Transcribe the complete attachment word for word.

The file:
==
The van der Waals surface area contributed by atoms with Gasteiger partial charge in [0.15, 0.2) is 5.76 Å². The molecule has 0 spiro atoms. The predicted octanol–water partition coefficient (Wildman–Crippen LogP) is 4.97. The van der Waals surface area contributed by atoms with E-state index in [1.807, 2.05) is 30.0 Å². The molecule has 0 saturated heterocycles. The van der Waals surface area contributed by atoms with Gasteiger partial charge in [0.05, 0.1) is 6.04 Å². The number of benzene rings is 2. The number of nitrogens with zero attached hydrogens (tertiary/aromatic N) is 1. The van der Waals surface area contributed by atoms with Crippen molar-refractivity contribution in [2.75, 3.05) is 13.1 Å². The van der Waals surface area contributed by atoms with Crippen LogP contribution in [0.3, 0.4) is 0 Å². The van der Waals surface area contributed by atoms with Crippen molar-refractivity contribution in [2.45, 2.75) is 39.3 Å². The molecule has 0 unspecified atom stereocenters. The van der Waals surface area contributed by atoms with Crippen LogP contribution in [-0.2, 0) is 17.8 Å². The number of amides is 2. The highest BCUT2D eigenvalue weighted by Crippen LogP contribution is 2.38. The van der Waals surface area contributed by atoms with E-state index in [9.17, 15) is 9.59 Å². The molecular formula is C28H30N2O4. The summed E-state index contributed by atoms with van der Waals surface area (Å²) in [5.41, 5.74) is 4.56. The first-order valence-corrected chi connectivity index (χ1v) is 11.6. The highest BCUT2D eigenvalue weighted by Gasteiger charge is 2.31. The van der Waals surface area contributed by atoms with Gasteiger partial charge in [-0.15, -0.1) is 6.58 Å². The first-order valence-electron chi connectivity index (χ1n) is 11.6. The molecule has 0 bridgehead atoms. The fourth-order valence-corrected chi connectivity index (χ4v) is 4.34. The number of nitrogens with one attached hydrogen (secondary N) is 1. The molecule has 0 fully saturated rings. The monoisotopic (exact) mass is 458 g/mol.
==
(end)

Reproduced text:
The van der Waals surface area contributed by atoms with Gasteiger partial charge in [0.15, 0.2) is 5.76 Å². The molecule has 0 spiro atoms. The predicted octanol–water partition coefficient (Wildman–Crippen LogP) is 4.97. The van der Waals surface area contributed by atoms with E-state index in [1.807, 2.05) is 30.0 Å². The molecule has 0 saturated heterocycles. The van der Waals surface area contributed by atoms with Gasteiger partial charge in [0.05, 0.1) is 6.04 Å². The number of benzene rings is 2. The number of nitrogens with zero attached hydrogens (tertiary/aromatic N) is 1. The van der Waals surface area contributed by atoms with Crippen molar-refractivity contribution in [2.75, 3.05) is 13.1 Å². The van der Waals surface area contributed by atoms with Crippen LogP contribution in [0.3, 0.4) is 0 Å². The van der Waals surface area contributed by atoms with Crippen molar-refractivity contribution in [2.45, 2.75) is 39.3 Å². The molecule has 0 unspecified atom stereocenters. The van der Waals surface area contributed by atoms with Crippen LogP contribution in [-0.2, 0) is 17.8 Å². The number of amides is 2. The highest BCUT2D eigenvalue weighted by Crippen LogP contribution is 2.38. The van der Waals surface area contributed by atoms with E-state index in [9.17, 15) is 9.59 Å². The molecular formula is C28H30N2O4. The summed E-state index contributed by atoms with van der Waals surface area (Å²) in [5.41, 5.74) is 4.56. The first-order valence-corrected chi connectivity index (χ1v) is 11.6. The highest BCUT2D eigenvalue weighted by Gasteiger charge is 2.31. The van der Waals surface area contributed by atoms with Gasteiger partial charge in [-0.15, -0.1) is 6.58 Å². The first-order valence-electron chi connectivity index (χ1n) is 11.6. The molecule has 0 bridgehead atoms. The fourth-order valence-corrected chi connectivity index (χ4v) is 4.34. The number of nitrogens with one attached hydrogen (secondary N) is 1. The molecule has 0 fully saturated rings. The monoisotopic (exact) mass is 458 g/mol.